Thought-to-be-extinct frog found to be ‘living fossil’
This week the remarkable story of a one of the rarest frog in the world got even more incredible. Thought to be extinct, but rediscovered two years ago, the hula painted frog has now been declared a ‘living fossil’.
Last year, as part of our amphibian special feature the BioFresh blog reported on a campaign called the ‘Search for the Lost Frogs‘, which aims to find 100 species of frogs and other amphibian species that have been deemed ‘lost’. The hula painted frog was among them, and when it was rediscovered in 2011 it was one of the most highly prized finds of the whole campaign.
The frog, which has a distinctive dark belly with white spots, had only been seen 3 times and the last time had been nearly 60 years ago in 1955. Scientists had feared the worst for the species when it’s only known habitat, the Lake Hula marshes in Israel, was drained in the 1950’s. But, during a routine patrol in 2011, the frog hopped back into existence into the path of a stunned park ranger. There have since been another 10 sightings.
Now, scientists have added another layer to the story of this elusive amphibian: it is a ‘living fossil’. A living fossil is a term given to a species that has largely stayed the same over millions of years and that has few or no living relatives. This frog hasn’t just survived, hidden for 60 years in a swampy marsh in Israel. It has survived 15,000 years longer than its closest relative! The hula painted frog was originally thought to be a member of the genus Discoglossus. Scientists have now realised that the Hula painted frog is actually a member of the genus Latonia, previously only known through the fossil record and once widespread throughout Europe.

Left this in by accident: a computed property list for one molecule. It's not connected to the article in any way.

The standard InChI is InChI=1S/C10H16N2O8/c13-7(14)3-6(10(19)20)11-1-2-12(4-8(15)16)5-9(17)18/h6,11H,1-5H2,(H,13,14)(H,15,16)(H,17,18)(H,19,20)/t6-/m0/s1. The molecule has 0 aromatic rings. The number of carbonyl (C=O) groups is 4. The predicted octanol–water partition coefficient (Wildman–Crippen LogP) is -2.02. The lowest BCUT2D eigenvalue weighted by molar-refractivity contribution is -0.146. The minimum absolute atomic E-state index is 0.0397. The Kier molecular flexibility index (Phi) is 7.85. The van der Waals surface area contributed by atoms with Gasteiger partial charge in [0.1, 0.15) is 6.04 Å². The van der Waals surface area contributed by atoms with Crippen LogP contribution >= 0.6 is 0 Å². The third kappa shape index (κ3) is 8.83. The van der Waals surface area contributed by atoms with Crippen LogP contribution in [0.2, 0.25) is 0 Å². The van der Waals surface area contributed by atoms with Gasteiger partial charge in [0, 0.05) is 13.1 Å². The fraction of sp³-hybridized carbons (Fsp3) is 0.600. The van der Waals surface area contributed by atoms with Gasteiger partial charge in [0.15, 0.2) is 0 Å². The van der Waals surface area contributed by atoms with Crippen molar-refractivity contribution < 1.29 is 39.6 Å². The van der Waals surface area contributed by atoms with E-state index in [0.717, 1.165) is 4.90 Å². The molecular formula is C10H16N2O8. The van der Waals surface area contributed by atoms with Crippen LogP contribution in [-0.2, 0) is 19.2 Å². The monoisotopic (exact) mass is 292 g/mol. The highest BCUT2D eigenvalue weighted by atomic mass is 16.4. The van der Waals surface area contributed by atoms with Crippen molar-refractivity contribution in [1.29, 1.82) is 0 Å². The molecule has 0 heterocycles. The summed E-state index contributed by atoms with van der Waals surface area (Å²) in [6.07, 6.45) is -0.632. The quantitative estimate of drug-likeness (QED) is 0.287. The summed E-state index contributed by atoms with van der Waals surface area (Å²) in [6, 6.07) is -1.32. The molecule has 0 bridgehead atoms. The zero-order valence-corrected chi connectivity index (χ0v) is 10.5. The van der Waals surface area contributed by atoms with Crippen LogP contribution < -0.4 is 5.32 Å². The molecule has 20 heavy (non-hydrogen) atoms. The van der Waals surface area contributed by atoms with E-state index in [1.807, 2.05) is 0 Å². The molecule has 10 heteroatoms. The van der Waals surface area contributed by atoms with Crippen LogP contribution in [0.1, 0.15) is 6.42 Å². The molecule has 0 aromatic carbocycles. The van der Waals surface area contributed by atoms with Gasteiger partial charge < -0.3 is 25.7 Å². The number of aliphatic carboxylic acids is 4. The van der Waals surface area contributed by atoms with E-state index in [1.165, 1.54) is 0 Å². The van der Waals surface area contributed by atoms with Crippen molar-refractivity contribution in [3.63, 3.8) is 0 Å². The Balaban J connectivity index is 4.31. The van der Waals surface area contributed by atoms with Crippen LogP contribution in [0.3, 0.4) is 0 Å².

The revelation was made after scientists at Israel’s Ruppin Academic Centre performed DNA tests on tissue samples of the frog and the findings were published in the journal Nature Communications. “Nobody ever had a chance to see a Latonia because it went extinct in Europe. The only way anyone could see it was through looking at fossils,” said Professor Sarig Gafny, co-author of the study. “But then with every characteristic that you look at in the current Hula painted frogs, it matches that of the fossils of Latonia and not that of the Discoglossus… So this is a living fossil.”
Other amazing amphibians that have been rediscovered are the Rio Pescado stubfoot toad, the Chalazodes bubble-nest frog, last seen in 1874 and the Silent Valley tropical frog, which was incredibly found sitting in the bottom of a rubbish bin!
While this is a huge win for conservation, there are still over 200 species of amphibians that remain ‘lost’, perhaps forever. Amphibians the world over are facing an extinction crisis with the main threats coming from habitat loss, climate change and a deadly fungal disease. The rediscovery of the hula painted frog is a reminder not only of the resilience of nature, but also of what we stand to lose. It is at once a sign of hope, and a call to further action.